MEASLES MORTALITY REDUCTION AND REGIONAL GLOBAL MEASLES
WHAT IS THE PUBLIC HEALTH ISSUE?
Measles caused an estimated 197,000 deaths worldwide in 2007 and is a leading cause of childhood deaths
from a disease for which there is a widely available vaccine. From 1989 to 1991, a measles outbreak
affected more than 55,000 Americans, resulting in 123 deaths. The United States remains at risk of
importation of measles from coun¬tries that have not yet eliminated the disease. A total of 140 confirmed
measles cases were reported in the United States in 2008 (the most cases since 1996), all of which were
either imported or import-related.
WHAT HAS CDC ACCOMPLISHED?
In 2001, CDC, the American Red Cross, the World Health Organization (WHO), UNICEF, and the
United Nations Foundation became spearheading partners of the Measles Initiative, a partnership
committed to reducing measles deaths globally. The Initiative is focused on meeting the United Nation’s
goal of reducing measles deaths by 90 percent by 2010 compared with 2000 figures. In November 2008,
WHO announced that global measles deaths had dropped from 750,000 in 2000 to 197,000 in 2007, a
reduction of 74 percent During this period, measles deaths in Africa dropped by 89 percent from an
estimated 396,000 to 45,000 deaths.
From FY 2001 to 2009, CDC contributed more than $345 million for global measles control activities.
These funds were used for the purchase of tens of millions of doses of measles vaccine for use in large-
scale measles vaccination campaigns in more than 60 countries, mostly in Africa and Asia, and for the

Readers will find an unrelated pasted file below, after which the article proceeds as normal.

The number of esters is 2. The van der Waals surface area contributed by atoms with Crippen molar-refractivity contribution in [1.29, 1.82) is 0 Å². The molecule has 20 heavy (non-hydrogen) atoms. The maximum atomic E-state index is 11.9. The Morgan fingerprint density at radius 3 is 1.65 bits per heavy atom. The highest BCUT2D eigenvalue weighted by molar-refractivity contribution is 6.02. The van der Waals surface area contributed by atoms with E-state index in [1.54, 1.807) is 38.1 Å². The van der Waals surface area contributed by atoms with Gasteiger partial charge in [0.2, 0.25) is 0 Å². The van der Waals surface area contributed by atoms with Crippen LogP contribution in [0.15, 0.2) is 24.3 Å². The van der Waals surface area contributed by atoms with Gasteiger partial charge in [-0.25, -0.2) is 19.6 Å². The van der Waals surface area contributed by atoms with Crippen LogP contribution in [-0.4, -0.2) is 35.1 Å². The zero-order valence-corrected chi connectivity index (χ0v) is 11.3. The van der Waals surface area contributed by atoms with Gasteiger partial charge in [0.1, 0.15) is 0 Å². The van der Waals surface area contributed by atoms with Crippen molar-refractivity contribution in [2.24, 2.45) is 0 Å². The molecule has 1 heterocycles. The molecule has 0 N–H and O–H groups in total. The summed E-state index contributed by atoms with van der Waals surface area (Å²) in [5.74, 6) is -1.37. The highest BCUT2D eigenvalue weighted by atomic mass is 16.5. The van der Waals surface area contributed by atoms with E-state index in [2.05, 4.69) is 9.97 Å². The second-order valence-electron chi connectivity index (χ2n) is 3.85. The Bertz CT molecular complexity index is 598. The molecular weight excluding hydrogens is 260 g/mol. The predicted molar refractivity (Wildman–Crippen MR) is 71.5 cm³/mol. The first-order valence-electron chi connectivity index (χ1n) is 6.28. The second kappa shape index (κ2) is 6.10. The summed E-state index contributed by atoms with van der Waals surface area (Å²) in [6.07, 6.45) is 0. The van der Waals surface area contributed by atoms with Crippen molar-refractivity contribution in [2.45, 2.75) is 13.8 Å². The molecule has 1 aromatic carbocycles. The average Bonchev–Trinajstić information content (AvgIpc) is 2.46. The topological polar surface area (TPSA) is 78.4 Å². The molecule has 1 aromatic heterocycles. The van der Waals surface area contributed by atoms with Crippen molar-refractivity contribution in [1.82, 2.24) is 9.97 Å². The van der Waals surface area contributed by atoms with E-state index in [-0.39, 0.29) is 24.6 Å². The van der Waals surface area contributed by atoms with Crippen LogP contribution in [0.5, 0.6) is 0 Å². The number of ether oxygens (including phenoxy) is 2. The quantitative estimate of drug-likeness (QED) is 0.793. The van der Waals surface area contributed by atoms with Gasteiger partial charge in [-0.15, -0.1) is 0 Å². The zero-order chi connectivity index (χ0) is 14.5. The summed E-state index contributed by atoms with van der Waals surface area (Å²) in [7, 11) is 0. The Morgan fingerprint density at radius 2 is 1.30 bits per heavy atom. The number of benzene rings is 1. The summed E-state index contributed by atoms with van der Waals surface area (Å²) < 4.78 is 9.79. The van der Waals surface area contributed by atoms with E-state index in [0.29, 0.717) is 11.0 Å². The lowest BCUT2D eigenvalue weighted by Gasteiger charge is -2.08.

provision of technical support to Ministries of Health in those countries. An estimated 3.6 million measles
deaths were prevented as a result of the large-scale measles vaccination campaigns and improvements in
routine immunization during these years.
Since November 2002, measles is no longer an endemic disease in the Americas, demonstrating the
effectiveness of current control strategies in a large geographic area. In 2008, there were only 204
confirmed measles cases reported in the Western Hemisphere. These cases oc¬curred mainly in the
United States and Canada, with all cases related to importations from endemic countries outside of the
Example of Program in Action: CDC provides epidemiologic and laboratory assistance for disease
tracking, vaccines for outbreak control and other supplementary immunization activities, and assignments
of CDC scientific staff to priority countries. In early 2009, a measles outbreak occurred in Burkina Faso,
with more than 27,000 reported suspected cases, including 202 reported measles-associated deaths (data
as of May 1, 2009). Working with partners, CDC conducted an outbreak investigation in early May to
determine the scope of the outbreak and recommend appropriate outbreak response activities.
WHAT ARE THE NEXT STEPS
In 2009, CDC and its partners will continue to apply current measles control strategies to maintain
elimination of measles in the Western Hemisphere. CDC will promote PAHO strategies in Africa and other regions to
reduce mortality from measles and to stop endemic measles transmission in WHO regions with a measles
This document can be found on the cdc website at:
http://www.cdc.gov/ncird/progbriefs/downloads/global-measles-elim.pdf May 2009